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Goodness of fit, confidence intervals and limits Jorge Andre Swieca School Campos do Jordão, January,2003 fourth lecture

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References Statistical Data Analysis, G. Cowan, Oxford, 1998 Statistics, A guide to the Use of Statistical Methods in the Physical Sciences, R. Barlow, J. Wiley & Sons, 1989; Particle Data Group (PDG) Review of Particle Physics, 2002 electronic edition. Data Analysis, Statistical and Computational Methods for Scientists and Engineers, S. Brandt, Third Edition, Springer, 1999

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Limits Tens, como Hamlet, o pavor do desconhecido? Mas o que é conhecido? O que é que tu conheces, Para que chames desconhecido a qualquer coisa em especial? Álvaro de Campos (Fernando Pessoa) Se têm a verdade, guardem-na! Lisbon Revisited, Álvaro de Campos

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Statistical tests How well the data stand in agreement with given predicted probabilities – hypothesis. null hypothesis H 0 alternative function of measured variables: test statistics error first kind significance level power = error second kind power to discriminate against H 1

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Neyman-Pearson lemma Where to place t cut ? H 0 signal H 1 background 1-D: efficiency (and purity) m-D: def. of acceptance region is not obvious Neyman-Pearson lemma: highest power (highest signal purity) for a given significance level α region of t-space such that determined by the desired efficiency

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Goodness of fit how well a given null hypothesis H 0 is compatible with the observed data (no reference to other alternative hypothesis) coins: N tosses, n h, n t = N - n h coin fair? H and T equal? test statistic: n h binomial distribution, p=0.5 N=20, n h =17 E[n h ]=Np=10 0 1 2 3 17 18 19 20 10

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Goodness of fit P=0.0026 P-value: probability P, under H 0, obtain a result as compatible of less with H 0 than the one actually observed. P-value is a random variable, α is a constant specified before carrying out the test Bayesian statistics: use the Bayes theorem to assign a probability to H 0 (specify the prior probability) P value is often interpreted incorrectly as a prob. to H 0 P-value: fraction of times on would obtain data as compatible with H 0 or less so if the experiment (20 coin tosses) were repeated under similar circunstances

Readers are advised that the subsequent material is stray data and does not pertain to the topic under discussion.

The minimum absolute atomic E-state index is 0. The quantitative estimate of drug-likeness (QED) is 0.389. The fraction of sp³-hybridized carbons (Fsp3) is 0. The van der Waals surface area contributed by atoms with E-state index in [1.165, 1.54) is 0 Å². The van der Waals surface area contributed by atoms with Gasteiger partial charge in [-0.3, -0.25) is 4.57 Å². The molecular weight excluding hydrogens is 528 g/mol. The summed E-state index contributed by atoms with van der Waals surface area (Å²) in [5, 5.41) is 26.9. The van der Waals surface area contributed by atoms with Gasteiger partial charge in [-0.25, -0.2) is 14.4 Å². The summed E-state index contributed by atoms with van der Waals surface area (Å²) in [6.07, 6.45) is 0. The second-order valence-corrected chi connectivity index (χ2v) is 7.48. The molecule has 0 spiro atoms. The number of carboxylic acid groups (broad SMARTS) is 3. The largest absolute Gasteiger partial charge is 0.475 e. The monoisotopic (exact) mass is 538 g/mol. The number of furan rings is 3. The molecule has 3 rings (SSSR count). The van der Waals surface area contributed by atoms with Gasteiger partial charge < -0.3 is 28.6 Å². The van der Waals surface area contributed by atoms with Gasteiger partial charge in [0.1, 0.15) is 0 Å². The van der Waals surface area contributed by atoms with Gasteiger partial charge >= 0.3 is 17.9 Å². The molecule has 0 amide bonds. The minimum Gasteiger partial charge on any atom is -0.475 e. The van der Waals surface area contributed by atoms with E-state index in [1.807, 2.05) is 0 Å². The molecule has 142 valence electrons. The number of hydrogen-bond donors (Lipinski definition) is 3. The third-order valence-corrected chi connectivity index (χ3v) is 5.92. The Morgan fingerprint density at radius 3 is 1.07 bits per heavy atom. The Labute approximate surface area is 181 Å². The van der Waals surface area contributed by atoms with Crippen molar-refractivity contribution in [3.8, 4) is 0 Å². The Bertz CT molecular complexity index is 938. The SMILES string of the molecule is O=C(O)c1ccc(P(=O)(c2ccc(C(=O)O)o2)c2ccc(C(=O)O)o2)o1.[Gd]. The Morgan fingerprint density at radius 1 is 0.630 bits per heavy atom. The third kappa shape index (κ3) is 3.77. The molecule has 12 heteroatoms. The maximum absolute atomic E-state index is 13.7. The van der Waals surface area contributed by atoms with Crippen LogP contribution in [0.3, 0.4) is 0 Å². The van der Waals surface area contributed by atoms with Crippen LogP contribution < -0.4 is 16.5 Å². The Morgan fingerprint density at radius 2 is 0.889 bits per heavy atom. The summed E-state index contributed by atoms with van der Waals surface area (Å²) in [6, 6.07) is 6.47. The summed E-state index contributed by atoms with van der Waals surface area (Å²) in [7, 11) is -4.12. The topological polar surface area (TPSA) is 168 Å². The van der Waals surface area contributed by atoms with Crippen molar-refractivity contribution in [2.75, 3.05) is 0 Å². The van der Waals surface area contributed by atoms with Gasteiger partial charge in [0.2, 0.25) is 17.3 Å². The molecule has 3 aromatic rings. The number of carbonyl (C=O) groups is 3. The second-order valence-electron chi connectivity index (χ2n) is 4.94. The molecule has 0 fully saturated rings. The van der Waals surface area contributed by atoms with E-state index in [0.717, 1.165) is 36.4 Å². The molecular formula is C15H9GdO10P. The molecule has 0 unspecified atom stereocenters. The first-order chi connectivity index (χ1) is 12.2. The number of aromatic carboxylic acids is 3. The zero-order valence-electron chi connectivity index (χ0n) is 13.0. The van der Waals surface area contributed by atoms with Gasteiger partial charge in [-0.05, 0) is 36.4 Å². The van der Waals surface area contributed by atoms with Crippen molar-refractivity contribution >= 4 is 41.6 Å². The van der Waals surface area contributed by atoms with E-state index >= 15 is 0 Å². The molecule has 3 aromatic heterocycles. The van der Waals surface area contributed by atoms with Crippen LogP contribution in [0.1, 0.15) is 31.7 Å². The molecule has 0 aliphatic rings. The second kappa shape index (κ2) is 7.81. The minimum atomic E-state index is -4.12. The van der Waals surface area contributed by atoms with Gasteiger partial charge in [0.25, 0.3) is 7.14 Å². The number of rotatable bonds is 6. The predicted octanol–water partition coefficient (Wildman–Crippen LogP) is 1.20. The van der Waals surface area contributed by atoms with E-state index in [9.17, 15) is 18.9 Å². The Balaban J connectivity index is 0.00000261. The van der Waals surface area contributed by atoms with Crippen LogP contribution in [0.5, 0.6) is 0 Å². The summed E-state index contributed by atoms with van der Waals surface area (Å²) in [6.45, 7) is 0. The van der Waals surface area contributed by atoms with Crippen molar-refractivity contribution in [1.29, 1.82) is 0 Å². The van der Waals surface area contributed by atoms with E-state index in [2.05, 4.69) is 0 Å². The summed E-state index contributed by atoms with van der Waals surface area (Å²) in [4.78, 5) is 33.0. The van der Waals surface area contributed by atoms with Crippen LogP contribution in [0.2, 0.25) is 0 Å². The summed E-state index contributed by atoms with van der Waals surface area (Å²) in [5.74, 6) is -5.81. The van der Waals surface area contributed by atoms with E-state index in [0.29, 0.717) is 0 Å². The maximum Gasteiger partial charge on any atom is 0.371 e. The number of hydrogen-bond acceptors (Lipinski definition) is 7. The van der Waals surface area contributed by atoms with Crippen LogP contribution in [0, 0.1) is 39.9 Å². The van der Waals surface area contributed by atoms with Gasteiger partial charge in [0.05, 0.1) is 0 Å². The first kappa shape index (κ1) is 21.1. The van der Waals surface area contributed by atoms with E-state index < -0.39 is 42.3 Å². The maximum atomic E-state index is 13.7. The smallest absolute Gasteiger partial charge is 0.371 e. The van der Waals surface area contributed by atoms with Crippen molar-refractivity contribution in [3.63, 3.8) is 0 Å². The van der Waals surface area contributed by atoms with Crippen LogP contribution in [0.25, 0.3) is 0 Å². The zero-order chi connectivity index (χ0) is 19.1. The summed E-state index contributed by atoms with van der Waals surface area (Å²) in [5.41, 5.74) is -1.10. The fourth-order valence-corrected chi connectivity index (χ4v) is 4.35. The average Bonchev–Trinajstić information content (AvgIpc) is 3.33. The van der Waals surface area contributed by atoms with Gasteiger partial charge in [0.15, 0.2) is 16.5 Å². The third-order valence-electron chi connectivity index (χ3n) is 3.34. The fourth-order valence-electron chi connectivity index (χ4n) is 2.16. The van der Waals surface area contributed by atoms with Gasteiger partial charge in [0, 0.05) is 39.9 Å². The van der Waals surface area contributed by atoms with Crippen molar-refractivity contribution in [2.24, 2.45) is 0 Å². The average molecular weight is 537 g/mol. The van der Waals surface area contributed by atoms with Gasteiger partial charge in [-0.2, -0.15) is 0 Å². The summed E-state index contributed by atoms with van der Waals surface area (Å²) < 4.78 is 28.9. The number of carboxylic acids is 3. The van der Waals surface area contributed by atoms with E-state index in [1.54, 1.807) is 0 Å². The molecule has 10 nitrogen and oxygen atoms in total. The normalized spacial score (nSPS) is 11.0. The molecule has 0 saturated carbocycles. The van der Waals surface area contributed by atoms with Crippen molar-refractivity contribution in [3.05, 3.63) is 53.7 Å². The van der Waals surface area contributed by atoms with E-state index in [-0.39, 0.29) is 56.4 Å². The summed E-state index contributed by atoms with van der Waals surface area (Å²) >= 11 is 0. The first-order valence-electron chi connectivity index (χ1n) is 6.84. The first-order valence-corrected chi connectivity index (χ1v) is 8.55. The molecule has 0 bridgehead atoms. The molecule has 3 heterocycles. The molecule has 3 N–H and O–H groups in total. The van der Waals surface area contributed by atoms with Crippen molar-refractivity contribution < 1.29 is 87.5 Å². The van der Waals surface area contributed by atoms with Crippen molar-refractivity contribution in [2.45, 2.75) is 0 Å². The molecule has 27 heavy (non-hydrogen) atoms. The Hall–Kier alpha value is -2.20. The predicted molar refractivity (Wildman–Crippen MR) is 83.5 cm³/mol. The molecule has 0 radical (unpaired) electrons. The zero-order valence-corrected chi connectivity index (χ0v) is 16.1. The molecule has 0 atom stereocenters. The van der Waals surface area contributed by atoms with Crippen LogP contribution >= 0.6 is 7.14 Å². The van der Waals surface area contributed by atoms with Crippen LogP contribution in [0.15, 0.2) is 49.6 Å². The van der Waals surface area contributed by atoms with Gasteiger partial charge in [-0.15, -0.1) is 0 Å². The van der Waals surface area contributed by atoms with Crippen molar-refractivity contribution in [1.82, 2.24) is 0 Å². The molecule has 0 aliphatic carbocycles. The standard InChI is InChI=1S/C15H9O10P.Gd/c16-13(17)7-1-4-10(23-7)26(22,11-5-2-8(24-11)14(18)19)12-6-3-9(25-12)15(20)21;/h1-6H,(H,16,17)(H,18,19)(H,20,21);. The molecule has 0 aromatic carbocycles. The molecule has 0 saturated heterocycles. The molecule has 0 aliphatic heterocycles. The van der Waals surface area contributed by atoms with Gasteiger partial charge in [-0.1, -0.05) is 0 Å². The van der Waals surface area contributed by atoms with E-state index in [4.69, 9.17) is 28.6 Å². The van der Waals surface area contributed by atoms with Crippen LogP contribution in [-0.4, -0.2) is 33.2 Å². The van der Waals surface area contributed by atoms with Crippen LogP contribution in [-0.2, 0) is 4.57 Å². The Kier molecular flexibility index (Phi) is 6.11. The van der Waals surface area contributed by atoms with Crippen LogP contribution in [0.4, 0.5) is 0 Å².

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Goodness of fit Easy to identify the region of values of t with equal or less degree of compatibility with the hypothesis than the observed value (alternate hypothesis: p 0.5) optional stopping problem

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Significance of an observed signal Whether a discrepancy between data and expectation is sufficiently significant to merit a claim for a new discovery signal event n s, Poisson variable ν S background event n b, Poisson variable ν b prob. to observe n events: experiment: n obs events, quantify our degree of confidence in the discovery of a new effect (ν S 0) How likely is to find n obs events or more from background alone?

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Significance of an observed signal Ex: expect ν b =0.5, n obs = 5 P(n>n obs )=1.7x10 -4 this is not the prob. of the hypothesis ν S =0 ! this is the prob., under the hypothesis ν S =0, of obtaining as many events as observed or more.